Our next stop was Tivat, where Porto Montenegro, an ambitious, $780 million, Monte Carlo–like marina project, is taking shape on the site of the former Yugoslav Navy shipyard. The developers, who include Canadian and Russian billionaires Peter Munk and Oleg Deripaska, as well as Bernard Arnault and Lord Jacob and Nathaniel Rothschild, are promoting this community of luxury apartments, restaurants, a hotel and berths for mega-yachts as the Mediterranean’s new elite enclave. At the moment the project, which is being built in phases, features one completed residential complex and 185 slips for boats up to 325 feet long. Two vast yachts were moored there when we visited—just a hint of what’s to come.%new_page%
Last year Swiss developer Orascom announced its own plans, in partnership with the Montenegrin government, to build an even larger, $1.3 billion resort complex on the nearby Lustica peninsula, west of Tivat. The proposal includes two new marinas, several hotels, a conference center, shops, a golf course and more than 2,000 apartments and villas. The master plan calls for the first phase to open at the end of 2013.The scale of new development in Montenegro is impressive, but the greatest challenge it faces is avoiding the kind of unsightly projects that already blight parts of its coast. Take Budva, where trashy apartment buildings and hotels, many put up by Russian builders, now line the ancient waterfront. Meticulously rebuilt after a devastating earthquake in 1979, Budva’s beautiful old city is now hemmed in by concrete and glass and, I fear, ruined forever. Though it remains a common stop on many travelers’ itineraries, Budva is probably best avoided entirely.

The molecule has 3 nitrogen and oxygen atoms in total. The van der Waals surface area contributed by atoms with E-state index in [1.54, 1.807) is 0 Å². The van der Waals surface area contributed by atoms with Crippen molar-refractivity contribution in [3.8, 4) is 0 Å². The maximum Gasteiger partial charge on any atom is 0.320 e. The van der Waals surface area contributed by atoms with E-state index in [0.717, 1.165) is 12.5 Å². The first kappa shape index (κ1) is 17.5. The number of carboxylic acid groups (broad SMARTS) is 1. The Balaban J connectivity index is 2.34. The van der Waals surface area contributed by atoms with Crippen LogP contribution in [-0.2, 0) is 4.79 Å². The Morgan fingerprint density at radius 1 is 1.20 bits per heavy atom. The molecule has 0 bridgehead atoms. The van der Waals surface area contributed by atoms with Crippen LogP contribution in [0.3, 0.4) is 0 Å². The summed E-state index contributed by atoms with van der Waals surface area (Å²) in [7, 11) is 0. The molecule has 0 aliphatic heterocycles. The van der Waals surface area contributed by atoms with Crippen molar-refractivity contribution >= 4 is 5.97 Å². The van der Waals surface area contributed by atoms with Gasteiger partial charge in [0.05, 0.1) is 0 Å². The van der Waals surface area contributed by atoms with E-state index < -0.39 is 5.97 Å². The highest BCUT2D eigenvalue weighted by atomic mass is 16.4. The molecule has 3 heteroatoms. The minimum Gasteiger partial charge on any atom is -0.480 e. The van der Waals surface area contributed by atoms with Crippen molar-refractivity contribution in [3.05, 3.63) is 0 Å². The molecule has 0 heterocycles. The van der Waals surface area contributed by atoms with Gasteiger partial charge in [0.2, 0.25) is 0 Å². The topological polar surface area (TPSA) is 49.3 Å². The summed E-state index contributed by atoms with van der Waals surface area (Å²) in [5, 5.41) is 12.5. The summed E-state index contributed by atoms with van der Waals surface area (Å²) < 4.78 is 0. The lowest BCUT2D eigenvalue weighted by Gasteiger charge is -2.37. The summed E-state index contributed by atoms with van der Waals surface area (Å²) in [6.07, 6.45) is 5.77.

Just a bit south of Budva is Aman’s showstopping Sveti Stefan resort, which occupies a centuries-old walled fishermen’s village on a tiny island (reachable by a permanent causeway) and a nearby former royal villa. First turned into a hotel a half-century ago, Sveti Stefan was one of Europe’s sexiest destinations in the ’60s and ’70s for movie stars, playboys and jet-setters. But before Aman signed a long-term agreement to redevelop the site, it had fallen into serious neglect. If you’d stopped by several years ago, you no doubt would have had a hard time imagining Sophia Loren laying her head on the threadbare pillowcases.
The first phase of the Aman project, completed in late 2008, involved the renovation of Villa Milocer, an eight-suite oceanfront property just a few minutes’ walk up the beach from the island of Sveti Stefan. The ’30s villa, a summer residence for Queen Maria of Yugoslavia and, later, for the Communist dictator Josip Broz Tito, sits on a quiet stretch of sand, part of which is just for hotel guests. Today the villa offers a level of luxury Queen Maria would have marveled at: spacious rooms with deep, modern bathtubs and flat-screen TVs, all presented with Aman’s vaguely Asian-inspired, minimalist aesthetic (plenty of wood, leather and silk), as well as world-class food.
Meanwhile, renovation work continues on the island, where last summer Aman unveiled the first eight of what will ultimately be some 50 guest cottages and suites, many with beamed or barrel-vaulted ceilings, stone walls and marble floors. There is also a cliffside pool, a spa and a central piazza featuring a taverna, an enoteca, a pasticceria and an antipasti bar. (Rooms at Sveti Stefan start at around $800 per night, though suites on the island can run as high as $3,300.)